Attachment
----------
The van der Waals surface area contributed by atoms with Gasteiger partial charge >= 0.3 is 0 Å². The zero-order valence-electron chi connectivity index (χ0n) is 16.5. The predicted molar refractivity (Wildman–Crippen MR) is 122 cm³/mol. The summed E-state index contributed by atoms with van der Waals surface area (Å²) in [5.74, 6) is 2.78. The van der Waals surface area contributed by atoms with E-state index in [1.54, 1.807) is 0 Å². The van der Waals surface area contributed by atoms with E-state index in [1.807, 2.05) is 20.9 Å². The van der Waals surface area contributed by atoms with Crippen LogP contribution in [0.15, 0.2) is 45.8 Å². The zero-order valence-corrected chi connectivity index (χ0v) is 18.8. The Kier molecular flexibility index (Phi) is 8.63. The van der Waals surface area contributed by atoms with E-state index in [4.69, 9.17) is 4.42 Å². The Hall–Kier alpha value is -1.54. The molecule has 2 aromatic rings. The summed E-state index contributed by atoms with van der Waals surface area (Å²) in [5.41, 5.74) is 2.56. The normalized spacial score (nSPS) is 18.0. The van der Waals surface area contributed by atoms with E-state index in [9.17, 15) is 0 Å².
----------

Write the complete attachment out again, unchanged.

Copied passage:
The van der Waals surface area contributed by atoms with Gasteiger partial charge >= 0.3 is 0 Å². The zero-order valence-electron chi connectivity index (χ0n) is 16.5. The predicted molar refractivity (Wildman–Crippen MR) is 122 cm³/mol. The summed E-state index contributed by atoms with van der Waals surface area (Å²) in [5.74, 6) is 2.78. The van der Waals surface area contributed by atoms with E-state index in [1.54, 1.807) is 0 Å². The van der Waals surface area contributed by atoms with E-state index in [1.807, 2.05) is 20.9 Å². The van der Waals surface area contributed by atoms with Crippen LogP contribution in [0.15, 0.2) is 45.8 Å². The zero-order valence-corrected chi connectivity index (χ0v) is 18.8. The Kier molecular flexibility index (Phi) is 8.63. The van der Waals surface area contributed by atoms with E-state index in [4.69, 9.17) is 4.42 Å². The Hall–Kier alpha value is -1.54. The molecule has 2 aromatic rings. The summed E-state index contributed by atoms with van der Waals surface area (Å²) in [5.41, 5.74) is 2.56. The normalized spacial score (nSPS) is 18.0. The van der Waals surface area contributed by atoms with E-state index in [9.17, 15) is 0 Å².